3.3. Optimization of the FPSE Procedure

In order to achieve accurate and sensitive chromatographic quantification of the trace PAHs in the water samples, the optimum conditions for using sol–gel C18 coated FPSE media were investigated. Several conditions affecting the extraction efficiency were optimized, including extraction time, sample volume, eluting solvent, elution time, volume of organic modifier, and salt concentration. Optimization experiments were performed using a standard aqueous solution of PAHs containing 0.10 µg/mL each of four PAHs to ensure a comparable level of response to each compound.

3.3.1. Optimization of Sample Volume

To obtain high enrichment factors and high recoveries for all PAHs, the initial sample volume should be as large as possible. Therefore, different volumes (5 mL, 10 mL, 15 mL, 20 mL) of an aqueous solution were investigated. It was found that the highest extraction efficiency was obtained with a sample volume of 10 mL, as shown in Figure 5a. As the sample volume was increased up to 15 mL, recovery increased and after 15 up to 20 mL no obvious change was observed. After 20 mL, recovery decreased up to 50 mL, inferring that the extraction efficiency was insufficient at volumes above 20 mL. Therefore, the initial sample volume was set at 15 mL for future FPSE protocols.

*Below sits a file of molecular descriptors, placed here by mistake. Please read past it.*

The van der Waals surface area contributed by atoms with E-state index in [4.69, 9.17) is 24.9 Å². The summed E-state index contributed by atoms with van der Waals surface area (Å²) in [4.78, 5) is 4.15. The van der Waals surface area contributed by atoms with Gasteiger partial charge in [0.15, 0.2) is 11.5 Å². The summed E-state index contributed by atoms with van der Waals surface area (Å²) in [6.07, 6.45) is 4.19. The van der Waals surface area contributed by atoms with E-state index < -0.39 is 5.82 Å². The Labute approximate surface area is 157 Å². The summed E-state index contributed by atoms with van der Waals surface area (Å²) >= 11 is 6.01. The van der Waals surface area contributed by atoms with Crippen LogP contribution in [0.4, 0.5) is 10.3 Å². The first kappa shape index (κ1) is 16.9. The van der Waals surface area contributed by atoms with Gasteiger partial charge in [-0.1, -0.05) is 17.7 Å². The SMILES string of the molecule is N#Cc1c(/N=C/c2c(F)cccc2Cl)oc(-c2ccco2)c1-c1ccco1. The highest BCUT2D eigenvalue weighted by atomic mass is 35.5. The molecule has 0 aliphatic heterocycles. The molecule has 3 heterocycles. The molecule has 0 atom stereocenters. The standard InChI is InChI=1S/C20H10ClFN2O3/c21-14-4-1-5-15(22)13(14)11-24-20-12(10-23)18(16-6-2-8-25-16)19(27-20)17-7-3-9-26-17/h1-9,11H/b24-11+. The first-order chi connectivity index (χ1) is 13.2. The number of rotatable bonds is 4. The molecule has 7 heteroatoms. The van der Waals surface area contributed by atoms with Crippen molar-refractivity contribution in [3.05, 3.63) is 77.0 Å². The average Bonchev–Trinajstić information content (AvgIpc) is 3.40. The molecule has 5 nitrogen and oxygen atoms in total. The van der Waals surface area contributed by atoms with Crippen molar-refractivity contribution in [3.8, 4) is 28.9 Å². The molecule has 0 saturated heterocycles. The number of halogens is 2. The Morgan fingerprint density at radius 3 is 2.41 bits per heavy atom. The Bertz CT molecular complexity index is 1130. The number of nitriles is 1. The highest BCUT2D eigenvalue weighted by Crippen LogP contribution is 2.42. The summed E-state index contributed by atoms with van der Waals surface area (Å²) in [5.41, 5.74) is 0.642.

3.3.2. Optimization of Extraction Time

Another key factor affecting extraction efficiency is the extraction time and it so it was imperative that this factor be thoroughly investigated. The extraction time was set from 10 to 60 min. As shown in Figure 5b, recoveries of all four PAHs increased with extraction time as it was increased from 10 to 30 min, and then remained unchanged even when the time was increased up to 60 min, implying that the extraction equilibrium was achieved at about 30 min. Thirty minutes was therefore selected as the extraction time of FPSE protocol.